Is there a “parent problem” in YA lit?

April 20, 2010

I’ve been meaning to write this post for a while! At the beginning of the month, Julie Just wrote an essay for the New York Times Sunday Book review called “The Parent Problem in Young Adult Lit.” In it, she argues that while literary parents of the past were often absent or dead to give the young protagonists the space and autonomy for their adventures, present-day parents in young adult lit are downright bad:

[…] what’s striking is that some of the most sharply written and critically praised works reliably feature a mopey, inept, distracted or ready-for-rehab parent, suggesting that this has become a particularly resonant figure.

She cites a dad acting as a single parent who has no idea how to cook (Sara Zarr’s ONCE WAS LOST), a dangerously accident-prone mother and a father who works late nights (Natalie Standiford’s HOW TO SAY GOODBYE IN ROBOT), an overworked and absent mother who works as a surgeon and doesn’t see the signs of her daughter’s anorexia (Laurie Halse Anderson’s WINTERGIRLS), and the parents of characters in popular series such as the Hunger Games trilogy and the Twilight saga.

Just then presents a historical look at parents in young adult literature from its emergence in the 1960s to present day. In the ’60s parents in novels were generally absent entirely and “the teenager’s problem [was], overwhelmingly, other teenagers,” with the focus of the story on survival. But as the prevalence of the “problem novel” grew in the ’70s and ’80s, conflict centered within the family as parents divorced one another or abandoned their children entirely. But still this wasn’t a realistic portrayal:

One study from the 1970s compared mothers in young adult fiction with the ones in real life, based on statistics from the Census Bureau and the Department of Labor, and concluded that less than 3 percent of the depictions were “realistic”: in the novels, mothers were disproportionately seen as being paralyzed at home, while in real life they were beginning to go out and get jobs.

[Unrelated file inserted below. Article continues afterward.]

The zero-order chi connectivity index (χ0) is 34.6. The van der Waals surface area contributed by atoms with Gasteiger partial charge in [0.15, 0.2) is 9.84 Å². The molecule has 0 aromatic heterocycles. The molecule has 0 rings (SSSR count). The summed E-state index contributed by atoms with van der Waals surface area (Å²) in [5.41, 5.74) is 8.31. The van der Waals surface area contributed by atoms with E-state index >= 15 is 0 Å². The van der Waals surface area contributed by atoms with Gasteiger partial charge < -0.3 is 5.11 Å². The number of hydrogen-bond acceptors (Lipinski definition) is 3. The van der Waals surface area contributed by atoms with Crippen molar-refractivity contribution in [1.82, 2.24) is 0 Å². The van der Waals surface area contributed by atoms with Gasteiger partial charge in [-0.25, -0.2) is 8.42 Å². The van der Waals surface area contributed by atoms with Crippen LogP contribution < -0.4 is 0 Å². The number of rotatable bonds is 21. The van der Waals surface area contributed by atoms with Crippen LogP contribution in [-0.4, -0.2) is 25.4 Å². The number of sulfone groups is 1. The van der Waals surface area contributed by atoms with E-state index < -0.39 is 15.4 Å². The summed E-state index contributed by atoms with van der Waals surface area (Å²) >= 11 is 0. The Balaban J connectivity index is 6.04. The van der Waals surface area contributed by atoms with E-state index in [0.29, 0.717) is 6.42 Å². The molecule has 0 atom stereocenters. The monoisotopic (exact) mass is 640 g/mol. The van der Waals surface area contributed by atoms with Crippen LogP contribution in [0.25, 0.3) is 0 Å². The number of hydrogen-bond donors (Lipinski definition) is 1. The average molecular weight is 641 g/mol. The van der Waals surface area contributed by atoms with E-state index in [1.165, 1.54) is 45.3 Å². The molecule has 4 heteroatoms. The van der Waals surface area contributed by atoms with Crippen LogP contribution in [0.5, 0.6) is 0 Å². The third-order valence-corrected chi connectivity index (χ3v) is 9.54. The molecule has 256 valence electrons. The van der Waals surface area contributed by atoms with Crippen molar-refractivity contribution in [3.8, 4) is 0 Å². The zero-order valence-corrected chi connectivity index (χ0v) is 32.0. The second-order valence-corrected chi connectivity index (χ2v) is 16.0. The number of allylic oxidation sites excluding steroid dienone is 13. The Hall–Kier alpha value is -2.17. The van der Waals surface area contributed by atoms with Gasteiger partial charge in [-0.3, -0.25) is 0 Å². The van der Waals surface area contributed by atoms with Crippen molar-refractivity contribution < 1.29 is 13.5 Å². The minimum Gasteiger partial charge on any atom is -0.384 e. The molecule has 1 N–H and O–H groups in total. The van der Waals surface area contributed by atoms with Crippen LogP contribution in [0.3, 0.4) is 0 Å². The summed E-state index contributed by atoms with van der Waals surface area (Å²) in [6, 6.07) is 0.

Today’s literary parents, Just says, are toned-down versions of the self-absorbed monsters of the ’70s and ’80s, but still don’t accurately represent parents today. She does see our present ambivalence about what parenting is present in these books: is it just keeping kids fed and safe? Is it being helicopter parents, always attentive to a child’s every need and ready to swoop in and rescue them at any minute? Reflecting on her own experience growing up in the ’60s, she concludes, “Back then parents knew how to get out of the way and let the orphan’s rise begin.”

Rebecca at Crete Teens (the teen services blog of the Crete (IL) Public Library District) reflected on Just’s essay, providing further examples of bad parents in books but countering that with suggestions of good parents, too (which members of the listserv also did, offering Joan Bauer’s books, INTO THE WILD NERD YONDER, FLASH BURNOUT, TWENTY BOY SUMMER, WHALE TALK, IF I STAY, ROCK STAR SUPERSTAR, and KISSING THE BEE as examples).